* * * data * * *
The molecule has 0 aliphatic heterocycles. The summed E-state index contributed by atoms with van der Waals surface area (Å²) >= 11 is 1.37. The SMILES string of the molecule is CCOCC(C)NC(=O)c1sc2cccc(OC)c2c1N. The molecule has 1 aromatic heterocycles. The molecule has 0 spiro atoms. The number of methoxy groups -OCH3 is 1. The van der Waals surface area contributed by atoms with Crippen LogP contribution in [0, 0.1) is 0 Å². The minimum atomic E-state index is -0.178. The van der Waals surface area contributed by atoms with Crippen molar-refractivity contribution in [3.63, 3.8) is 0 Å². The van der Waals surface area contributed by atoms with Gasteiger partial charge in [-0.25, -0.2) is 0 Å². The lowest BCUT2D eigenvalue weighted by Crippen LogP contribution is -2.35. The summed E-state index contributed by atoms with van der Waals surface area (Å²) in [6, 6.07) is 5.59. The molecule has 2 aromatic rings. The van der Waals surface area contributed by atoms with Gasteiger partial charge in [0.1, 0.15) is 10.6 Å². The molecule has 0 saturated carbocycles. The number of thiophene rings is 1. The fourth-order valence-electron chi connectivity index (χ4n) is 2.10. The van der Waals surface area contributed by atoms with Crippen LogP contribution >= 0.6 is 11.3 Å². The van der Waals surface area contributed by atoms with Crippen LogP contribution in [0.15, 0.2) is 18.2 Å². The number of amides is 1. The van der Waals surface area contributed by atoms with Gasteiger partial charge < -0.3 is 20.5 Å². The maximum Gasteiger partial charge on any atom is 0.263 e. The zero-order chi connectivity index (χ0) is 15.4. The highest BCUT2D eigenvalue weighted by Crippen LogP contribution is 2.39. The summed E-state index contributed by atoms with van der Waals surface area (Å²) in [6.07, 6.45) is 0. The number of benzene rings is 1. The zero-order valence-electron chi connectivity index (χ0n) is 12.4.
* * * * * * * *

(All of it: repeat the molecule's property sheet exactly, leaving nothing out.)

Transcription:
The molecule has 0 aliphatic heterocycles. The summed E-state index contributed by atoms with van der Waals surface area (Å²) >= 11 is 1.37. The SMILES string of the molecule is CCOCC(C)NC(=O)c1sc2cccc(OC)c2c1N. The molecule has 1 aromatic heterocycles. The molecule has 0 spiro atoms. The number of methoxy groups -OCH3 is 1. The van der Waals surface area contributed by atoms with Crippen LogP contribution in [0, 0.1) is 0 Å². The minimum atomic E-state index is -0.178. The van der Waals surface area contributed by atoms with Crippen molar-refractivity contribution in [3.63, 3.8) is 0 Å². The van der Waals surface area contributed by atoms with Gasteiger partial charge in [-0.25, -0.2) is 0 Å². The lowest BCUT2D eigenvalue weighted by Crippen LogP contribution is -2.35. The summed E-state index contributed by atoms with van der Waals surface area (Å²) in [6, 6.07) is 5.59. The molecule has 2 aromatic rings. The van der Waals surface area contributed by atoms with Gasteiger partial charge in [0.1, 0.15) is 10.6 Å². The molecule has 0 saturated carbocycles. The number of thiophene rings is 1. The fourth-order valence-electron chi connectivity index (χ4n) is 2.10. The van der Waals surface area contributed by atoms with Crippen LogP contribution >= 0.6 is 11.3 Å². The van der Waals surface area contributed by atoms with Crippen LogP contribution in [0.15, 0.2) is 18.2 Å². The number of amides is 1. The van der Waals surface area contributed by atoms with Gasteiger partial charge < -0.3 is 20.5 Å². The maximum Gasteiger partial charge on any atom is 0.263 e. The zero-order chi connectivity index (χ0) is 15.4. The highest BCUT2D eigenvalue weighted by Crippen LogP contribution is 2.39. The summed E-state index contributed by atoms with van der Waals surface area (Å²) in [6.07, 6.45) is 0. The number of benzene rings is 1. The zero-order valence-electron chi connectivity index (χ0n) is 12.4.